Lost in the usual nonsense is the reasonable bearish argument for gold. I'm not talking about the flimsy arguments like rising rates or deflation. I'm talking about how gold is very much a speculation because there is no need or use for it in the present system. Even though there are tremendously bullish driving forces at hand, the market is still "speculating" on the value of gold and future value of various currencies. While the long-term trend is higher, if sentiment suddenly shifts, gold could fall $200 or $300.
While mainstream suits, stock jocks, and traders misunderstand and underestimate gold, some of those in the highest ivory towers actually do not.
Last November, Robert Zoellick, president of the World Bank, said that leading economies should consider adopting a modified version of the gold standard. Among other things, Zoellick said:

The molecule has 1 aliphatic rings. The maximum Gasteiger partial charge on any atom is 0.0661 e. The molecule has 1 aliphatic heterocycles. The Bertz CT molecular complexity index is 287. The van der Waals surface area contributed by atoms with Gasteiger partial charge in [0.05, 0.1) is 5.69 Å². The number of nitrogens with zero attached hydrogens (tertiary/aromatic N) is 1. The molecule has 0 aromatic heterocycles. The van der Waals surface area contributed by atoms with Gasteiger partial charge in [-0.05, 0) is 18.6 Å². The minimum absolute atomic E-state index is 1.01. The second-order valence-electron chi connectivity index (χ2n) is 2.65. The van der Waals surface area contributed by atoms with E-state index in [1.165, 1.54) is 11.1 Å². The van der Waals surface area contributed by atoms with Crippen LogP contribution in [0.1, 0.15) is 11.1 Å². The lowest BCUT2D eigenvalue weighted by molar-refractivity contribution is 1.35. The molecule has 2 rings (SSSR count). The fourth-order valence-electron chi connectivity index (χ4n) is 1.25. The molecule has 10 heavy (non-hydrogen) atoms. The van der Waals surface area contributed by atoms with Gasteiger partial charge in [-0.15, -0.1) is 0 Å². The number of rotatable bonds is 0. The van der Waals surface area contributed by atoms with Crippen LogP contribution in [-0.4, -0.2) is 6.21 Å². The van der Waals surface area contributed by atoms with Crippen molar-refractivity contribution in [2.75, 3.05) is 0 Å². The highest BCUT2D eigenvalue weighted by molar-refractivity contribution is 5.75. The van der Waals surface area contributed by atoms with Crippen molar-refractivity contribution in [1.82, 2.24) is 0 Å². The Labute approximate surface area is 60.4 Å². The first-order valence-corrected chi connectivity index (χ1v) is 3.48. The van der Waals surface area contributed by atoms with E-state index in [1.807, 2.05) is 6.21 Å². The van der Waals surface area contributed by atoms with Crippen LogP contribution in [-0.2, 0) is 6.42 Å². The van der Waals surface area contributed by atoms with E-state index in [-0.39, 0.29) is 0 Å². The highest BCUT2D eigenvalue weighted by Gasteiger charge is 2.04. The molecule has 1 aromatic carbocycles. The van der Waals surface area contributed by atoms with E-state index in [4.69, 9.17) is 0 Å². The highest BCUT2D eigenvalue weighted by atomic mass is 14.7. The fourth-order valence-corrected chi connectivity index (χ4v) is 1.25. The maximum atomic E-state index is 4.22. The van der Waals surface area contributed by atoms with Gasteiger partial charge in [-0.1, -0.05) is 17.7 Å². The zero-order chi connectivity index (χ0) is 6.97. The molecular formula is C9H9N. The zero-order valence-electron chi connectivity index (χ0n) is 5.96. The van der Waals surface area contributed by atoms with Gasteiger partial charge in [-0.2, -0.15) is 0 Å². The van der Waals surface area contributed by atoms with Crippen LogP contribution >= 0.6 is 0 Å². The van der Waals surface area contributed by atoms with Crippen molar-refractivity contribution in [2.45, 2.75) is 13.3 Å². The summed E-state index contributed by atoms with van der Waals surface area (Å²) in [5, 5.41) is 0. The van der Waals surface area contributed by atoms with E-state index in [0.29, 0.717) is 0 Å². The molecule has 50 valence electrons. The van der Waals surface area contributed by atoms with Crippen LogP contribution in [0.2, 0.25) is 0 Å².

The system should also consider employing gold as an international reference point of market expectations about inflation, deflation, and future currency values. Although textbooks may view gold as the old money, markets are using gold as an alternative monetary asset today.
Furthermore, only days ago Fed Governor Thomas Hoenig called the gold standard "a legitimate system."
In an interview with KingWorldNews.com, Jim Rickards, who has worked with both the Fed and the US Treasury, responded to recent developments:
What Hoenig has done, as Robert Zoellick did before him, is to legitimize the debate. This is not the last word on gold and there is a long way to go both intellectually and mechanically before we get to a gold standard. What is important is that the discussion is now out of the shadows and in the main arena and it will take on a life of its own from here with participation from many sides. Hoening may have lost his vote on FOMC but he has not lost his voice.
There are those who dismiss gold entirely (like the source of the very first quotation) and then there are those who are equally as ignorant and see gold in a bull market but think it's just a fad that will end as all bull markets do.